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Maine.gov > PFR Home > Insurance Regulation > Consumer Information > All Brochures > A Consumer's Guide to the Rate Review Process
A Consumer’s Guide to the Rate Review Process
Maine’s families and businesses continue to face higher health coverage costs. This is a problem around the nation. The higher cost, an aging population (seen in use of medical care and services), new technology, drugs, and procedures are reflected in the prices people and businesses pay for their health insurance. The cost of coverage is increasing for everyone, including people who purchase their own insurance in the individual health insurance market.
Although insurance regulators cannot address the underlying cost, the Maine Bureau of Insurance is required to review rates to make sure that premiums are not excessive, inadequate, or unfairly discriminatory. Under Maine law, insurance companies must receive approval from the Bureau of Insurance for rate increases and new rates for individual market policies. Regulators must ensure that consumers are being treated fairly and that a health insurance company is financially solid to pay claims.
While the review process is highly technical and is based on actuarial assumptions about future cost and projected use of medical care, the impact of rate increases on consumers is an important consideration.
When a company files a rate request with the Maine Bureau of Insurance, there is a procedure in place to make sure that Mainers get a chance to voice their opinion, that the process is open and fair, and that all necessary information is reviewed before a decision is finalized.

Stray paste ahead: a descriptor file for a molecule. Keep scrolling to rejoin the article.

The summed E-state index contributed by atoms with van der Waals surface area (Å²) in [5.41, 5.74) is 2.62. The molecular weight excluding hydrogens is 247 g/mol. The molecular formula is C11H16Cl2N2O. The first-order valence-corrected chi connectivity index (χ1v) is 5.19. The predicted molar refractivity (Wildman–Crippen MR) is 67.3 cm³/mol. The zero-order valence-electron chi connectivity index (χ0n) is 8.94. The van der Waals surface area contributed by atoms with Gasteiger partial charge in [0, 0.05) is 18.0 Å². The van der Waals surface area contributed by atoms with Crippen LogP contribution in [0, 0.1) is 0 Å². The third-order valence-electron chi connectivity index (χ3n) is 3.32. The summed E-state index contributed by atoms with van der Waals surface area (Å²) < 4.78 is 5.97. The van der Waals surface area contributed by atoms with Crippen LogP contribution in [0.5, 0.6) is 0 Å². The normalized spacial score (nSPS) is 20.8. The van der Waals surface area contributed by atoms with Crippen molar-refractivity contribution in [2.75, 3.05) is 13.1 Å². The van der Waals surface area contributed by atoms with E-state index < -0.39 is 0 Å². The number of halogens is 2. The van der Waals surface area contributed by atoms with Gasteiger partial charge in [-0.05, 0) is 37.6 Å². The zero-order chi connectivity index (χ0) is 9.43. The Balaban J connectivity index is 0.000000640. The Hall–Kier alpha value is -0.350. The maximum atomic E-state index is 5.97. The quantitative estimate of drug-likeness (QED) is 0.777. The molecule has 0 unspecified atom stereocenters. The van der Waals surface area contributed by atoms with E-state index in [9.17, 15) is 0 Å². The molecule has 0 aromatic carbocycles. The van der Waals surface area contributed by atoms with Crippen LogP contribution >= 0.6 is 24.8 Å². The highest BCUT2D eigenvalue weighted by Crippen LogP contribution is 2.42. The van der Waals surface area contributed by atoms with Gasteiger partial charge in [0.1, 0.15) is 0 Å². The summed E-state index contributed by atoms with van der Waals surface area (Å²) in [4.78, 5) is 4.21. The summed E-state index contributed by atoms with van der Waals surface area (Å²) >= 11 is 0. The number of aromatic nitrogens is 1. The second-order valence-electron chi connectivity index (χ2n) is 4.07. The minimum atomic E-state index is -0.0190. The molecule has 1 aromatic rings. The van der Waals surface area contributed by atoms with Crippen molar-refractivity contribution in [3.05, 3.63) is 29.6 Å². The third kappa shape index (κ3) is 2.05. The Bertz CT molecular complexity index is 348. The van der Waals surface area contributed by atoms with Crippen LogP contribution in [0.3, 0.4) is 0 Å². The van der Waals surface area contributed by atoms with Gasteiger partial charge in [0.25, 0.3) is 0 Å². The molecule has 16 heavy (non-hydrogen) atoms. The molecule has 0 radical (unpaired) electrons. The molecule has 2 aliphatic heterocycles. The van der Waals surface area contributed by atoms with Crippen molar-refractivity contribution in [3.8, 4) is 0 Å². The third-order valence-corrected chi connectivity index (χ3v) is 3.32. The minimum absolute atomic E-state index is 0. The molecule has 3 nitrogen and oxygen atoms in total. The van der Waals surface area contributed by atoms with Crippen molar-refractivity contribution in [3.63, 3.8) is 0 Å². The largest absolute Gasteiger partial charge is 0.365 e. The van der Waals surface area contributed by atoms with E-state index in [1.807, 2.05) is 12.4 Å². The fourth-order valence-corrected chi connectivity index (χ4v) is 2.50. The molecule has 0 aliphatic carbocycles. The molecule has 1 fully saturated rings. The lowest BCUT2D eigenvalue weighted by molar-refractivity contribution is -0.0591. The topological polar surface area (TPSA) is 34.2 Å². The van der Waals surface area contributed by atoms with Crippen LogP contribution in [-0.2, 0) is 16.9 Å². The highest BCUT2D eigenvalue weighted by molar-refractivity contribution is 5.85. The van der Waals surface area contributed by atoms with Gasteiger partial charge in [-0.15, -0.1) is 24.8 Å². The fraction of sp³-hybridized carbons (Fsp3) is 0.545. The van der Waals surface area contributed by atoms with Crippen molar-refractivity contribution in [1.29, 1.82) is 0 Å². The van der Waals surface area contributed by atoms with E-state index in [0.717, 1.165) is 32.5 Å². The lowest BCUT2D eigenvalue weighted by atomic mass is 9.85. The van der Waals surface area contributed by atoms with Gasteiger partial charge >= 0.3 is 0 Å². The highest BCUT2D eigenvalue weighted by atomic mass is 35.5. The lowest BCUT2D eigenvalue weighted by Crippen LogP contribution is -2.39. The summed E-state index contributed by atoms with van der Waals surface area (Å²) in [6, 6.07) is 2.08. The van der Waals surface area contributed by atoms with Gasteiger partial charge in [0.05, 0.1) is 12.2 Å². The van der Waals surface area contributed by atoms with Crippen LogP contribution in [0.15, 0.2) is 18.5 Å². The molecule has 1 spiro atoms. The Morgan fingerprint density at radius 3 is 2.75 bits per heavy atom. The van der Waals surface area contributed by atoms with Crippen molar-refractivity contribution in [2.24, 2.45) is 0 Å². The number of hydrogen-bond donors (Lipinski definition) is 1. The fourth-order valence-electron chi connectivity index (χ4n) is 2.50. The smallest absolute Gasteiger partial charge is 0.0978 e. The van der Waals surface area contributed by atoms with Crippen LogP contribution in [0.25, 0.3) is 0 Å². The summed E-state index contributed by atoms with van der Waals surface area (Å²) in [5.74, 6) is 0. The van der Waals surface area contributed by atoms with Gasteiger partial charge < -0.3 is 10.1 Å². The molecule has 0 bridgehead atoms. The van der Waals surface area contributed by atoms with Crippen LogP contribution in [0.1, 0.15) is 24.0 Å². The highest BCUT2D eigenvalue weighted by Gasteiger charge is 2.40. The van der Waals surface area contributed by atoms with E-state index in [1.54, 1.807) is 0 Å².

The Maine Bureau of Insurance encourages consumers to participate actively in the rate review process and has made available resources through its grant from the U.S. Department of Health and Human Services (HHS). This brochure is funded through a grant from HHS. Below are a few commonly asked questions to assist consumers in preparing for and participating in the rate review process.
My insurer notified me that they have requested higher rates, will there be a hearing?
Hearings are generally held on proposed increases that are large and affect a large number of Mainers. In the past, the Superintendent has held hearings for proposed Anthem and Mega Life rate requests in the individual market.
When a hearing is scheduled, public comment sessions are scheduled in different parts of the state. The sessions are in the evening (to accommodate people who work during the day and cannot take off work). The Bureau of Insurance makes every effort to ensure that all Mainers have the chance to provide feedback.
Do companies always get what they ask for?
Below is a table showing average rate increase requests and approved amounts for a company in Maine’s individual market.
*Anthem appealed and litigation is pending before Maine courts
When I attend a public session, what can I expect?
Public comment sessions are generally held in large rooms to accommodate Mainers interested in providing information to the hearing panel. The hearing panel is seated at a table at the front of the room. Lawyers from parties to the case are usually seated in the first row. Microphones are provided to ensure that members of the hearing panel, as well as people providing comments, are heard.